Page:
Fresh off its decision to kill a multibillion-dollar merger between two of Canada's largest broadcasters, Canada's television regulator is preparing to take on a far more formidable opponent – Oprah Winfrey.
The Canadian Radio-television and Telecommunications Commission and Corus Entertainment are set to do battle over the fate of the specialty channel that bears her name, in another example of the commission's new appetite for confrontation with broadcasters.
The problem is with the Oprah Winfrey Network's Canadian licence, which demands the channel must broadcast educational content. That worked when the channel operated as Canadian Learning Television, but when Corus replaced it last year with OWN, the commission took notice of the shift in content.
Now the CRTC is warning "all options are on the table" – including pulling Corus' licence for the channel – unless the Toronto-based broadcaster can convince commissioners that it will provide more educational programming and fewer guilty pleasures such as Are You Normal, America? and Lovetown, USA.
"The commission found that while OWN's programming was focused on 'enhancement programming,' it did not provide basic adult education, job development skills or professional development as reflected in its nature of service definition," the regulator said in a statement.
To keep both its licence and the legions of female viewers that come along with all things Oprah, Corus said it is willing to introduce four weekly educational shows to the channel's lineup to bolster its homegrown educational content – E-Commerce Done Right, The Job Seekers Guide to Career Happiness, Finance for Everyone and The History of Canadian Art.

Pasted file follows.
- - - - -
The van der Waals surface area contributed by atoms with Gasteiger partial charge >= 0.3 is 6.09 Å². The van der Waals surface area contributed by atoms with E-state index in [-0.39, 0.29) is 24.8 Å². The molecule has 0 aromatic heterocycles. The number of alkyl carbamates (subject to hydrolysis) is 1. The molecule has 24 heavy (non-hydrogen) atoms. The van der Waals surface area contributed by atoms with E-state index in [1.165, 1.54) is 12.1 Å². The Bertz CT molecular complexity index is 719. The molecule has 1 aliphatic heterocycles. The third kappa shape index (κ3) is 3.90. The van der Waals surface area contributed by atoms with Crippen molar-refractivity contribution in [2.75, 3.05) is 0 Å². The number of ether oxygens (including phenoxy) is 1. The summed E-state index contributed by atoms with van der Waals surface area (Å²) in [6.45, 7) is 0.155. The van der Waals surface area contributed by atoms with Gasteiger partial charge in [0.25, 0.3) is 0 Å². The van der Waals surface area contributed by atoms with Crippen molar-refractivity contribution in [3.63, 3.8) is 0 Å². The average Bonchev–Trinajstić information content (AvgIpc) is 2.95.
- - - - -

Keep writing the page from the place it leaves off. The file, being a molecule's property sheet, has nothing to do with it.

The concession comes as public consultations into the dispute come to a close Friday. Once the comment period closes, the commission will schedule a hearing where it will decide the channel's fate.
"We would like to work closely with commission staff on an ongoing basis to ensure that all new basic adult and skills-related programming offered on the service meet with OWN's nature of service definition," Sylvie Courtemanche, Corus' vice-president of government relations wrote in a submission to the CRTC filed last week.
The dispute over what constitutes education material has been simmering for more than a year, which means it predates the appointment of Jean-Pierre Blais as the consumer-minded head of the commission. Corus said it will explain its programming decisions at the hearing, where it will likely face a barrage of questions from regulators about how consumers are better served by Oprah's life lessons than other more traditional educational fare.
When BCE Inc. and Astral Media Inc. appeared before the commission to explain the rationale behind its proposed $3-billion merger, executives sorely underestimated the emphasis the CRTC would place on how their programming decisions would affect Canadians and serve a greater public good. Corus took note – in its most recent filing to the commission last week it said it was excited to work with the regulator to comply with its licence and provide a public service at the same time.
"We are very enthusiastic about these new program concepts as they are not restricted to on-air programs," Ms. Courtemanche wrote. "In today's economy and with high unemployment rates, helping people to find new employment opportunities or become entrepreneurs represents a true contribution to not only the Canadian broadcasting system, but to Canada's economic fabric."